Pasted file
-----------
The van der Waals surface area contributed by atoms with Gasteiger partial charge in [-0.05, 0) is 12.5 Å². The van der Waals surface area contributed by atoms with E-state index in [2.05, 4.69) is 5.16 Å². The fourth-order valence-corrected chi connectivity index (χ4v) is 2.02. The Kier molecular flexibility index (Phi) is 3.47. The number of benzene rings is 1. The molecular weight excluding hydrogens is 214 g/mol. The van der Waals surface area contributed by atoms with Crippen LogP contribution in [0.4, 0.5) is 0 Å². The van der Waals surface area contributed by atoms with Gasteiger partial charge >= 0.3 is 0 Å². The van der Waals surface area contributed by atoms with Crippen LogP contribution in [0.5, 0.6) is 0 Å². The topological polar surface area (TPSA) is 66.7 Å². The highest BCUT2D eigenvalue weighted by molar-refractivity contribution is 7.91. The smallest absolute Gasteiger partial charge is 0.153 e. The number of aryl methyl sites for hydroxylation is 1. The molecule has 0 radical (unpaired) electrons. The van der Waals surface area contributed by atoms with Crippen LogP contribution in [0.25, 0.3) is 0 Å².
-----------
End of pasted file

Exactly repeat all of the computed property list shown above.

The van der Waals surface area contributed by atoms with Gasteiger partial charge in [-0.05, 0) is 12.5 Å². The van der Waals surface area contributed by atoms with E-state index in [2.05, 4.69) is 5.16 Å². The fourth-order valence-corrected chi connectivity index (χ4v) is 2.02. The Kier molecular flexibility index (Phi) is 3.47. The number of benzene rings is 1. The molecular weight excluding hydrogens is 214 g/mol. The van der Waals surface area contributed by atoms with Crippen LogP contribution in [0.4, 0.5) is 0 Å². The van der Waals surface area contributed by atoms with Gasteiger partial charge >= 0.3 is 0 Å². The van der Waals surface area contributed by atoms with Crippen LogP contribution in [0.5, 0.6) is 0 Å². The topological polar surface area (TPSA) is 66.7 Å². The highest BCUT2D eigenvalue weighted by molar-refractivity contribution is 7.91. The smallest absolute Gasteiger partial charge is 0.153 e. The number of aryl methyl sites for hydroxylation is 1. The molecule has 0 radical (unpaired) electrons. The van der Waals surface area contributed by atoms with Crippen LogP contribution in [0.25, 0.3) is 0 Å².